Measuring the Impact of Equity Promotion Policies: Lessons from National and Institutional Case Studies

26/11/2019 | News

The New Equity Study

A 2018 study sponsored by the Lumina Foundation, All Around The World, reviewed the policy commitments of national governments to promote equal opportunities in access and success in higher education.  The study found that, with the exception of a few fragile states recovering from a natural catastrophe or a major political crisis, equity is a priority theme in the higher education discourse of most governments.

Leading up to this year’s World Access to Higher Education Day (26 November 2019), we undertook a follow-up study to explore which equity promotion policies seem most successful, and to assess under what circumstances some policies work better than others.  The new study focused on a small sample of countries from all corners of the planet: Australia, Austria, Colombia, South Africa and Vietnam.

The country case studies revealed the following strengths:

  • Australia is one of the most advanced countries in terms of comprehensive equity policies;
  • Austria is a leader when it comes to gender policies and support for refugees;
  • Colombia has been a pioneer in student loans and retention policies;
  • South Africa is making strides in addressing long-lasting inequalities from years of apartheid; and
  • Vietnam attends many equity target groups but needs to invest more public resources to implement its comprehensive equity plan.

 

Key Findings at the National Level

We found that there is a dearth of rigorous impact studies evaluating equity policies in a rigorous manner.  We also concluded that there is insufficient relevant data to measure disparities and monitor the effects and consequences of equity policies.

The country studies do confirm one of the major findings of the 2018 Lumina study: to achieve strong equity results there needs to be a high degree of alignment among leadership goals, policy goals, policy instruments, and allocated resources. It is particularly crucial to have enough resources to implement the national equity agenda effectively.

The country experiences also showed us that there is essential to have continuity in equity policies.  Through the case studies we saw how politics often get in the way of sound policies.  To improve access and success for under-represented groups in the long run, it is important to stay the course and carry on with both financial and non-monetary equity policies in a consistent way, independently of who is in government.

Additionally, we noted that Austria is the only country surveyed with equity promotion policies influenced and strengthened by supranational considerations. The Bologna process and the social dimension agenda promoted by the European Commission have both strengthened Austria’s equity agenda in higher education.

Finally, the case studies confirm the interaction of four structural elements that strongly influence the scope and magnitude of disparities in higher education:

  • The secondary education system and the extent of streaming between general education and vocational training within high schools,
  • The level of selectivity in the admission policies of universities,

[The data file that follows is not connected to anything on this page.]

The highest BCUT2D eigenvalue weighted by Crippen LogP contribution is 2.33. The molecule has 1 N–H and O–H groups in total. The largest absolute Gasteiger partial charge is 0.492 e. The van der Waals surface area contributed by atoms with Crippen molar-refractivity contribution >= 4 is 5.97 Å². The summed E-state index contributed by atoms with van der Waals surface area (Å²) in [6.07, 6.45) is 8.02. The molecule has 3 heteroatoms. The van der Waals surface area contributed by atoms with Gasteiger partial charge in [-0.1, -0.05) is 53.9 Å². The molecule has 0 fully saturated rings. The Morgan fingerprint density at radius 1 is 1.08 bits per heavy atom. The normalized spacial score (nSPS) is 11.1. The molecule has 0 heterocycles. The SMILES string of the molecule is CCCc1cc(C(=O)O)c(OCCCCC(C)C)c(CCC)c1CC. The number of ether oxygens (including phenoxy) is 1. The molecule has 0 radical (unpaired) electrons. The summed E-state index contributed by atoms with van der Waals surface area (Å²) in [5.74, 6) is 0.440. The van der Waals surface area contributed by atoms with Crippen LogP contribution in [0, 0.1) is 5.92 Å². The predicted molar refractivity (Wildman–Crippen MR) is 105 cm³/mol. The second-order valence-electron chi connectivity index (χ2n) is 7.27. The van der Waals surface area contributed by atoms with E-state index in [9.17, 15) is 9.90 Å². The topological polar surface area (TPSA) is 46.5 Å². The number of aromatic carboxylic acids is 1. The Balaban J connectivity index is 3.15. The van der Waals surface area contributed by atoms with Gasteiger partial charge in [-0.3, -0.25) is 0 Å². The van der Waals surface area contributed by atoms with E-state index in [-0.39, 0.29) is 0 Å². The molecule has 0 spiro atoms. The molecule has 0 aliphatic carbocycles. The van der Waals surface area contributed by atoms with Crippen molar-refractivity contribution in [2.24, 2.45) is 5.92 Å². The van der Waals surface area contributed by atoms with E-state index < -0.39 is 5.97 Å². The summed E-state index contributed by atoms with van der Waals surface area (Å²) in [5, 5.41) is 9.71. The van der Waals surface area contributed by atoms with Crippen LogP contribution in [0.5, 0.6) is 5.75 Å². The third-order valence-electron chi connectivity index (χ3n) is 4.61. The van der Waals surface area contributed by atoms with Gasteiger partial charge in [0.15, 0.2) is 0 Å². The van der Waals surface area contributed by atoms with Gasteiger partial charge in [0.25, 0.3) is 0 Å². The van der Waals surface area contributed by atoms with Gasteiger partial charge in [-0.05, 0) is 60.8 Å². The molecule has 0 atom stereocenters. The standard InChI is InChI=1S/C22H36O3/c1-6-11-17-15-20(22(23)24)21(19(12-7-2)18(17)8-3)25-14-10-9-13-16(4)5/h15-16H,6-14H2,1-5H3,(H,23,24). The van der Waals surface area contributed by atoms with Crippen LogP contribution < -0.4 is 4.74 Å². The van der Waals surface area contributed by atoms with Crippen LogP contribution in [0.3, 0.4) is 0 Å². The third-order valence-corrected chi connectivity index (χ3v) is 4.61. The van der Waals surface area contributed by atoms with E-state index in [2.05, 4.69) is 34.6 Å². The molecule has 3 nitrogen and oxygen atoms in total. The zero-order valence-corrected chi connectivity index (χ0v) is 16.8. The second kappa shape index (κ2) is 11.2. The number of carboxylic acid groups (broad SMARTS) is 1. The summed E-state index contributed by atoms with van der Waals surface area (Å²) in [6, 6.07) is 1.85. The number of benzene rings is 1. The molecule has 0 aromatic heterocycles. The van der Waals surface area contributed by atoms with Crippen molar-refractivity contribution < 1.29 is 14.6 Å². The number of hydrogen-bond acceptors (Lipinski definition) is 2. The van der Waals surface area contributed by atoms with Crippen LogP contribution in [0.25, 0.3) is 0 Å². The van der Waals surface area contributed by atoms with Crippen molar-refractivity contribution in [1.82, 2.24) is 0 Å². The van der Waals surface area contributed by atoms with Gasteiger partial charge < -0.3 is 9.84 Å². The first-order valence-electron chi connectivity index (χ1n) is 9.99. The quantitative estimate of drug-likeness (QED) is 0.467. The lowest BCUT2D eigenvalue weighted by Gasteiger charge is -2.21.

• The degree of institutional differentiation of higher education systems, and
  • The availability of financial aid for students from disadvantaged groups.

 

Key Findings at the Institutional Level

In the five case studies, we also reviewed institutional approaches and experiences to promoting access and success for under-served students.  A survey of several universities in each country has revealed a number of good practices worth reporting.

  • Institutions should have a clear strategy that can either take the form of a stand-alone document or be embedded in the institutional strategic plan. The University of Wollongong in Australia and Uniminuto in Colombia are good examples of this. Both have put a strong emphasis on equity as part of their core mission.
  • Having a department responsible for all equity-related activities under the direct authority of an institutional leader is also an important factor of success.
  • In low- and middle-income countries, innovative partnerships between higher education institutions, local authorities, and local businesses can generate additional resources to finance scholarships for needy student.
  • Higher education institutions—and even governments—can share and model successful policies and programs initiated by individual universities. This happened, for example, with the successful mentorship program set up by the Universidad del Valle in Colombia.
  • In addition to ensuring greater access, elite public or private universities that want to be more inclusive should strive to provide a welcoming environment for first-generation students, who often feel uncomfortable within an elitist institutional culture.

 

Next Steps

Moving forward, it will be important to put emphasis on four aspects:

  • impact studies to measure which interventions and combinations of interventions are most effective;
  • strong information systems to identify all equity groups and measure their progress in terms of access and graduation;
  • identification and evaluation of effective policies to improve gender balance in STEM institutions and programs, in the top academic positions, and in university leadership functions.
  • definition of the needs of students with disability, provision of sufficient resources, and empowerment of higher education institutions to place this dimension much higher on their equity agenda.

 

Read the full report ‘Measuring the Impact of Equity Promotion Policies: Lessons from National and Institutional Case Studies‘ by Jamil Salmi here.

 

 

 

 

 

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